As has been noted on this blog before, making data available in formats that are easily consumable is an important piece of the larger open data project. Serving up data that can be incorporated into projects quickly and easily not only helps citizenry better understand our world, but provides a connection to government at all levels.
But open data doesn’t end there. If we are to release with intent, we should consider the consumers of our data the way software developers consider their end-users. What will be done with the data once consumed? How will it be queried? How will it be organized? These questions guide our releases, but perhaps more importantly highlight the need for continual dialogue in providing data that better suits the consumer’s needs.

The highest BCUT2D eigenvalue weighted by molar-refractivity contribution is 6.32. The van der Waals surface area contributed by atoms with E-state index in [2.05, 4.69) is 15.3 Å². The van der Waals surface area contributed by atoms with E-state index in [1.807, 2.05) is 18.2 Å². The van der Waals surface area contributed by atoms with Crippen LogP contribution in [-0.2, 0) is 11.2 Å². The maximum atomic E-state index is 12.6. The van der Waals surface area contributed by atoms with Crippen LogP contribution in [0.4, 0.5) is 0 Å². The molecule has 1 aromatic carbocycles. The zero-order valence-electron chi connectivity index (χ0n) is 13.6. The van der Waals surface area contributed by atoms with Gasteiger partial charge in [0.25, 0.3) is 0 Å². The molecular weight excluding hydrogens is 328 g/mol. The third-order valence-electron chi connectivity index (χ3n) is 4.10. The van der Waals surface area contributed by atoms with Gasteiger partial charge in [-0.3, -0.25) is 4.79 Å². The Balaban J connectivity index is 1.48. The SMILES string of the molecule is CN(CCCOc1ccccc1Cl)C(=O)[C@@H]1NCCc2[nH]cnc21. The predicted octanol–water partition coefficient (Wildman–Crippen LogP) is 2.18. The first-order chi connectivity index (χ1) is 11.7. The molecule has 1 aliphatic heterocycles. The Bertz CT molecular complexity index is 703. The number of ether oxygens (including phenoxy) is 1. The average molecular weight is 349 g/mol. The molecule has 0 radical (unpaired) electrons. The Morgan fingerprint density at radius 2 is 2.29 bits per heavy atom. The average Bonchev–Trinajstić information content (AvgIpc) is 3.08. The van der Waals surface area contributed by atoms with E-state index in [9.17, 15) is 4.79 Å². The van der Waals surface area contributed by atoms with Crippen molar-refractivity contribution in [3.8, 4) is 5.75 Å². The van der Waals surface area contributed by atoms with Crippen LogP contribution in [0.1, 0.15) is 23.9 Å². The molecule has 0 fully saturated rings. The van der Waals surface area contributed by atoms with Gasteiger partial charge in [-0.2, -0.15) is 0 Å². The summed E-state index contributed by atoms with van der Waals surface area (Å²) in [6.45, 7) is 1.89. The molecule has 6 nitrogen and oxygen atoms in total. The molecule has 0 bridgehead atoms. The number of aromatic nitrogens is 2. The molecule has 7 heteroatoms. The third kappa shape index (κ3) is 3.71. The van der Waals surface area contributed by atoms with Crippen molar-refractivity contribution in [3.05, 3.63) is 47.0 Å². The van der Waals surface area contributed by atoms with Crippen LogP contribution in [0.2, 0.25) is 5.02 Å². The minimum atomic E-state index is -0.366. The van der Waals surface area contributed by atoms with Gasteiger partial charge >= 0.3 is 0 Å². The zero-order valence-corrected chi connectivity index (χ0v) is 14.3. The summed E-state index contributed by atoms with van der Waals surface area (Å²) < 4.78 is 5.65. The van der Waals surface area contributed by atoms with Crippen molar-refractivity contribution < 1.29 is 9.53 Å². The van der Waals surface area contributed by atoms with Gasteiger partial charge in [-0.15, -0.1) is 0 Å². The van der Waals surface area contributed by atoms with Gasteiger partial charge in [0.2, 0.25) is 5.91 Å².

In answering questions of organization, one of the most effective ways to group large datasets is by spatial boundary. While the lines by which we organize data spatially can often be somewhat subjective, from an administrative standpoint, boundaries have clear significance that can be felt. From collecting taxes, to assigning policing responsibilities, to funding schools, boundaries matter because we as a society say they do.
Currently, we have a number of geographic boundaries available for public use, including our most recent release of the 2012 State House, State Senatorial, and U.S. Congressional Districts, clipped to the Philadelphia city limits. These services can be mashed up with other geographic data to produce new insights about our city and neighborhoods. From mapping parks by congressional district, to counting healthy corner stores by census tract, the number of projects these services can support is endless. So visit phila.gov/map, select your region, and start mapping some data!
Think of something you want to build but can’t find data anywhere? Maybe we’re already working on it, but if not visit opendataphilly and nominate a dataset. A future release could be closer than you think.